The self-trained lawyer, who set off an international incident last year by taking refuge in the U.S. Embassy in Beijing, said the university asked him and his wife and two children to leave in July.
"As early as last August and September, the Chinese Communists had already begun to apply great, unrelenting pressure on New York University," Chen said in a statement released early Monday. "The work of the Chinese Communists within academic circles in the United States is far greater than what people imagine."
NYU says Chen was on a one-year fellowship and that it is helping him find another position.
Chen’s supporters link the university’s decision to a new campus it is opening this year in Shanghai. The university, run along with East China Normal University, is being billed as the first jointly run Chinese-American university that will be able to award degrees. The first class of 300 students is supposed to start in the fall, with a total enrollment of 3,000 expected eventually.
"American universities are out chasing the China dollar and are very reluctant to work with dissidents who have a strong voice in China," Bob Fu, a Texas-based activist who helped Chen flee to the United States, said in a statement. "It does not always have to be direct pressure from Beijing. There is also self-censorship, particularly if a college president believes their China campus or the future enrollment of Chinese students will be sabotaged."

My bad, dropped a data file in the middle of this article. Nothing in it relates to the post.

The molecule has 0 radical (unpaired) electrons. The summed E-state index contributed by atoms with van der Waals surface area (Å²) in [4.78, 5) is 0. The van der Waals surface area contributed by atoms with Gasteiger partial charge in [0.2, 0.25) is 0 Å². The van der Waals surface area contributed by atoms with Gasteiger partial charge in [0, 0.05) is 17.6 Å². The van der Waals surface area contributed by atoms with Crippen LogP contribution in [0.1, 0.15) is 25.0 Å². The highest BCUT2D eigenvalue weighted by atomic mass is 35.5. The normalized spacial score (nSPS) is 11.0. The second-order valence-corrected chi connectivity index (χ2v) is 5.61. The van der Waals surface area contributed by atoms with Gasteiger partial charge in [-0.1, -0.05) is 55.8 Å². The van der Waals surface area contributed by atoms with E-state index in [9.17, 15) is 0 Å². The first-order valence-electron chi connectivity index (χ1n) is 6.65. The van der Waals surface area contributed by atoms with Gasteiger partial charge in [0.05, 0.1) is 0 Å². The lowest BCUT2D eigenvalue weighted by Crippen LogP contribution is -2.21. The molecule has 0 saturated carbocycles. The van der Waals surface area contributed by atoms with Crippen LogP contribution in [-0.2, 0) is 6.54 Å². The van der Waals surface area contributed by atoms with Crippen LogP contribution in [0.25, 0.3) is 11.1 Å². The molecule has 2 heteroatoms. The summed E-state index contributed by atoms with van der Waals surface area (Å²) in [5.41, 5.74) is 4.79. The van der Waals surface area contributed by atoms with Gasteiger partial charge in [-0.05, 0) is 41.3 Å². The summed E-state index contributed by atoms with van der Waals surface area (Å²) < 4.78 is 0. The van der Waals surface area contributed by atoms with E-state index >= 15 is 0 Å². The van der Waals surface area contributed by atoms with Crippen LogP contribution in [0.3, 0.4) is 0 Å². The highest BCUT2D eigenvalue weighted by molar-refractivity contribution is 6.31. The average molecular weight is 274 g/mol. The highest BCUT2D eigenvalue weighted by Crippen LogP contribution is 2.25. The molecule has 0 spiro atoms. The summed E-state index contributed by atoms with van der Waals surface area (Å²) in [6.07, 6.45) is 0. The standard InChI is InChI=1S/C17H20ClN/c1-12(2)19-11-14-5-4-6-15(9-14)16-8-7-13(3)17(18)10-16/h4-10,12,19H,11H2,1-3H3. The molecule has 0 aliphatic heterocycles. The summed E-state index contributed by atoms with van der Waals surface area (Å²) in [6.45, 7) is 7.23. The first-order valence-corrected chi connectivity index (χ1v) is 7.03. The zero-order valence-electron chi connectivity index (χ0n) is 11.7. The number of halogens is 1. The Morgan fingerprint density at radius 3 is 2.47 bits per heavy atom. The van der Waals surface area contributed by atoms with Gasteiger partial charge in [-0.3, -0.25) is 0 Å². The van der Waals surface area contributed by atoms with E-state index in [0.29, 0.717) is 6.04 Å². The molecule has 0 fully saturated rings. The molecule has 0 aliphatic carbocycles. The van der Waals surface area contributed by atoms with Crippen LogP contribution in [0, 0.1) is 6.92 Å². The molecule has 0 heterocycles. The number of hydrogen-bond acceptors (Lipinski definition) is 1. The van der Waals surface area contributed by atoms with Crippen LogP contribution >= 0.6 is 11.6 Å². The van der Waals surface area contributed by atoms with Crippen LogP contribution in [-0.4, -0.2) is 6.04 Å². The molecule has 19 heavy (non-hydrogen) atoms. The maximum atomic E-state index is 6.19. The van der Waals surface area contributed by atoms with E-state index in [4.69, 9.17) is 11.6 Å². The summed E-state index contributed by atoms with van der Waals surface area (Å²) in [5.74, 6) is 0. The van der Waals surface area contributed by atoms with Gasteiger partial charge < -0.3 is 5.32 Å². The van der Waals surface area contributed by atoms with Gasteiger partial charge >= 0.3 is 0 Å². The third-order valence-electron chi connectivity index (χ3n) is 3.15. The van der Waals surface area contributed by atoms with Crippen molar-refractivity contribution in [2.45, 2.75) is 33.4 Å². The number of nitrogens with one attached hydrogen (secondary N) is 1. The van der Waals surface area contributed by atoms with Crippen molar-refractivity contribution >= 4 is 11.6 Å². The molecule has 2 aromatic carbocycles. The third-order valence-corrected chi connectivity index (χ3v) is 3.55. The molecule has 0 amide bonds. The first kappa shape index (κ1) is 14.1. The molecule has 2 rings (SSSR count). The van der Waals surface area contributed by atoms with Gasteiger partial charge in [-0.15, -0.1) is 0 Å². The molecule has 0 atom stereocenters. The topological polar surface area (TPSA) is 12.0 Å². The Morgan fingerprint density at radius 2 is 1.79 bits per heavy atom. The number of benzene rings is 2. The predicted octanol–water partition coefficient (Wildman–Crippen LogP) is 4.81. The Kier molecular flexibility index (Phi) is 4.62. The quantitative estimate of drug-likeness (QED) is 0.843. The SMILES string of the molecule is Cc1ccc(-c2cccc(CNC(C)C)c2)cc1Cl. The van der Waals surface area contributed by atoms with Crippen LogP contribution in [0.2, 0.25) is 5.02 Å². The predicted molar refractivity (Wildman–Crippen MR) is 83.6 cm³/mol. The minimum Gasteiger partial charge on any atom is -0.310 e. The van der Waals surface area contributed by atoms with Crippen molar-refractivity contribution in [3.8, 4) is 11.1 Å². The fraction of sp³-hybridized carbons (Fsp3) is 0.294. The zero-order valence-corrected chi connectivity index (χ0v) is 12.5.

The 41-year-old Chen is an iconic figure, recognizable from his black sunglasses, who has attracted a following of celebrities, such as actor Christian Bale, and politicians.
Chen, who used to help villagers fight abuses of China’s family size limits, escaped in April of last year from house arrest in China's Shandong province and took refuge in the U.S. Embassy. After weeks of tortuous and well-chronicled negotiations, he arrived at New York University, where he was widely interviewed and photographed, most often in Washington Square.
A friend of Chen’s said that the fellowship at NYU was originally supposed to be for one year, but that Chen, as of a few weeks ago, when they last spoke, was hoping to extend it.
"The university has been extremely kind to him," said the friend, who asked not to be quoted by name. "It is not easy for a university to have a dissident. They are fighting spirits by nature."
The dispute with NYU mirrors a political controversy that erupted last year when Chen first took refuge in the embassy. The Obama administration initially negotiated for safeguards that would allow Chen to remain in China, but the deal blew up, with Chen -- backed by congressional Republicans -- insisting he felt pressured and threatened.
Rep. Christopher H. Smith (R-N.J.), chairman of the House Foreign Affairs Subcommittee on Human Rights, said last week that he might convene hearings on whether China was unduly pressuring American universities.
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